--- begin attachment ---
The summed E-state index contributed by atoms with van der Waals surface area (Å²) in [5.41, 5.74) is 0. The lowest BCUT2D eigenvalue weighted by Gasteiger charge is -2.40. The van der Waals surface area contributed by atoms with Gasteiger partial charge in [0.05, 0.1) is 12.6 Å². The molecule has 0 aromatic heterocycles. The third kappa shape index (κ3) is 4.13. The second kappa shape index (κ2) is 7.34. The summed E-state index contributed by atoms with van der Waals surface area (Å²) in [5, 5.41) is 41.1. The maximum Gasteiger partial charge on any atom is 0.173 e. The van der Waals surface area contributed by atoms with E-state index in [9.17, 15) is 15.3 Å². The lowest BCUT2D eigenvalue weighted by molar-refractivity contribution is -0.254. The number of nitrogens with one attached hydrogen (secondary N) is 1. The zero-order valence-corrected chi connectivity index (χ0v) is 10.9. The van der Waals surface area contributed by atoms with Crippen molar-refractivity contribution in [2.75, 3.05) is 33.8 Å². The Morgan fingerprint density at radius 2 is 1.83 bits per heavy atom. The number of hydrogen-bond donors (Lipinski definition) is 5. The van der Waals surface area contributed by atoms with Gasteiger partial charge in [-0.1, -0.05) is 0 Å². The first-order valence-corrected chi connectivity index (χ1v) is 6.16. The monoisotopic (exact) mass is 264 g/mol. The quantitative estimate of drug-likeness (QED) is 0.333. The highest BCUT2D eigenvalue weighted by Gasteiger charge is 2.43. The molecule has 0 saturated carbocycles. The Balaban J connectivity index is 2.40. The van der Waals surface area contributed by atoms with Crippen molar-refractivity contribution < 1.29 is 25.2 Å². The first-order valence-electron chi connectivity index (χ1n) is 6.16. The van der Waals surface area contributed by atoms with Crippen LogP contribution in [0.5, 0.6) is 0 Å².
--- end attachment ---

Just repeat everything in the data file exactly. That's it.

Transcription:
The summed E-state index contributed by atoms with van der Waals surface area (Å²) in [5.41, 5.74) is 0. The lowest BCUT2D eigenvalue weighted by Gasteiger charge is -2.40. The van der Waals surface area contributed by atoms with Gasteiger partial charge in [0.05, 0.1) is 12.6 Å². The molecule has 0 aromatic heterocycles. The third kappa shape index (κ3) is 4.13. The second kappa shape index (κ2) is 7.34. The summed E-state index contributed by atoms with van der Waals surface area (Å²) in [5, 5.41) is 41.1. The maximum Gasteiger partial charge on any atom is 0.173 e. The van der Waals surface area contributed by atoms with E-state index in [9.17, 15) is 15.3 Å². The lowest BCUT2D eigenvalue weighted by molar-refractivity contribution is -0.254. The number of nitrogens with one attached hydrogen (secondary N) is 1. The zero-order valence-corrected chi connectivity index (χ0v) is 10.9. The van der Waals surface area contributed by atoms with Crippen molar-refractivity contribution in [2.75, 3.05) is 33.8 Å². The Morgan fingerprint density at radius 2 is 1.83 bits per heavy atom. The number of hydrogen-bond donors (Lipinski definition) is 5. The van der Waals surface area contributed by atoms with Gasteiger partial charge in [-0.1, -0.05) is 0 Å². The first-order valence-corrected chi connectivity index (χ1v) is 6.16. The monoisotopic (exact) mass is 264 g/mol. The quantitative estimate of drug-likeness (QED) is 0.333. The highest BCUT2D eigenvalue weighted by Gasteiger charge is 2.43. The molecule has 0 saturated carbocycles. The Balaban J connectivity index is 2.40. The van der Waals surface area contributed by atoms with Crippen molar-refractivity contribution < 1.29 is 25.2 Å². The first-order valence-electron chi connectivity index (χ1n) is 6.16. The van der Waals surface area contributed by atoms with Crippen LogP contribution in [0.5, 0.6) is 0 Å².